Faculty Research 1990 - 1999

Induction of glutamic acid decarboxylase 65-specific Th2 cells and suppression of autoimmune diabetes at late stages of disease is epitope dependent.

Document Type


Publication Date



Autoantigens, Diabetes-Mellitus, Disease-Progression, Drug-Combinations, Enzyme-Induction, Epitopes-T-Lymphocyte, Female, Glutamate-Decarboxylase, Immune-Tolerance, Immunization, Injections-Intraperitoneal, Islets-of-Langerhans, Lymphocyte-Transformation, Mice, Mice-Inbred-NOD, Peptides, SUPPORT-U-S-GOVT-P-H-S, Th2-Cells, Time-Factors

First Page


Last Page


JAX Source

J Immunol 1999 Aug; 163(3):1178-87.




Peptide-based immunotherapy is one strategy by which to selectively suppress the T cell-mediated destruction of beta cells and treat insulin-dependent diabetes mellitus (IDDM). Here, we investigated whether a panel of T cell epitopes derived from the beta cell autoantigen glutamic acid decarboxylase 65 (GAD65) differ in their capacity to induce Th2 cell function in nonobese diabetic (NOD) mice and in turn prevent overt IDDM at different preclinical stages of disease development. The panel consists of GAD65-specific peptides spanning aa 217-236 (p217), 247-265 (p247), 290-309 (p290), and 524-543 (p524). Our studies revealed that all of the peptides effectively prevented insulitis and diabetes when administered to NOD mice before the onset of insulitis. In contrast, only a mixture of p217 and p290 prevented progression of insulitis and overt IDDM in NOD mice exhibiting extensive beta cell autoimmunity. Immunization with the GAD65-specific peptides did not block IDDM development in NOD mice deficient in IL-4 expression. These findings demonstrate that GAD65-specific peptide immunotherapy effectively suppresses progression to overt IDDM, requires the production of IL-4, and is dependent on the epitope targeted and the extent of preexisting beta cell autoimmunity in the recipient.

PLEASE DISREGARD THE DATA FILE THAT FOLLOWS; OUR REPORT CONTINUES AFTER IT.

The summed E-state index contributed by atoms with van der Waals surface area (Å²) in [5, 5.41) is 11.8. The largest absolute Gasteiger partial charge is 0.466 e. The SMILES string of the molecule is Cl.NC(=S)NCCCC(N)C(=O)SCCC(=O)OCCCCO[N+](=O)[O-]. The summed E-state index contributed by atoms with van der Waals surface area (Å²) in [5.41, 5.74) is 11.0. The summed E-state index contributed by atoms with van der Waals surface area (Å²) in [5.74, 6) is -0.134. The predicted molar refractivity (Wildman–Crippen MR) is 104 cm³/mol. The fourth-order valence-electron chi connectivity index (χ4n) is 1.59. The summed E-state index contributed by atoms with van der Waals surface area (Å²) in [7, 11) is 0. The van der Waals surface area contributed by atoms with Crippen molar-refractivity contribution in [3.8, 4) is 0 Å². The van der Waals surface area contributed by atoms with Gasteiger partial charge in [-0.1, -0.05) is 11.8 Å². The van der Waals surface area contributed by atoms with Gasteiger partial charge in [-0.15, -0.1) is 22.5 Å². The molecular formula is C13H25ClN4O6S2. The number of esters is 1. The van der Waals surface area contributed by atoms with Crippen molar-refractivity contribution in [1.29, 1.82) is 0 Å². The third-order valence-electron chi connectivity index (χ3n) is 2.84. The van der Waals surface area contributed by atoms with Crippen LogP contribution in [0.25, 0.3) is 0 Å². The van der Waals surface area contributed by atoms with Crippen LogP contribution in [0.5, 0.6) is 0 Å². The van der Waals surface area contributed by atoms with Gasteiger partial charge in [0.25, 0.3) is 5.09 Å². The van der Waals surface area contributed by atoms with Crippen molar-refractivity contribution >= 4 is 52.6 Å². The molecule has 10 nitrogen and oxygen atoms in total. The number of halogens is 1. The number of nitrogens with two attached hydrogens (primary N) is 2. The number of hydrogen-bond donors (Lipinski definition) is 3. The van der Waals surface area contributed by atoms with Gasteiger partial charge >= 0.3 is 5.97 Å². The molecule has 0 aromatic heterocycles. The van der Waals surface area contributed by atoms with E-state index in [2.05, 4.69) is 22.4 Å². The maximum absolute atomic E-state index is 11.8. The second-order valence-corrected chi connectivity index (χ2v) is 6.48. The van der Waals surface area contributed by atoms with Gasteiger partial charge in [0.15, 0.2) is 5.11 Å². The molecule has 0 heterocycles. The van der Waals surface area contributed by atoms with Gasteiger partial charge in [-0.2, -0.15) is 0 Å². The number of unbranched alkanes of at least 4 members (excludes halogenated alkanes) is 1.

Please contact the Joan Staats Library for information regarding this document.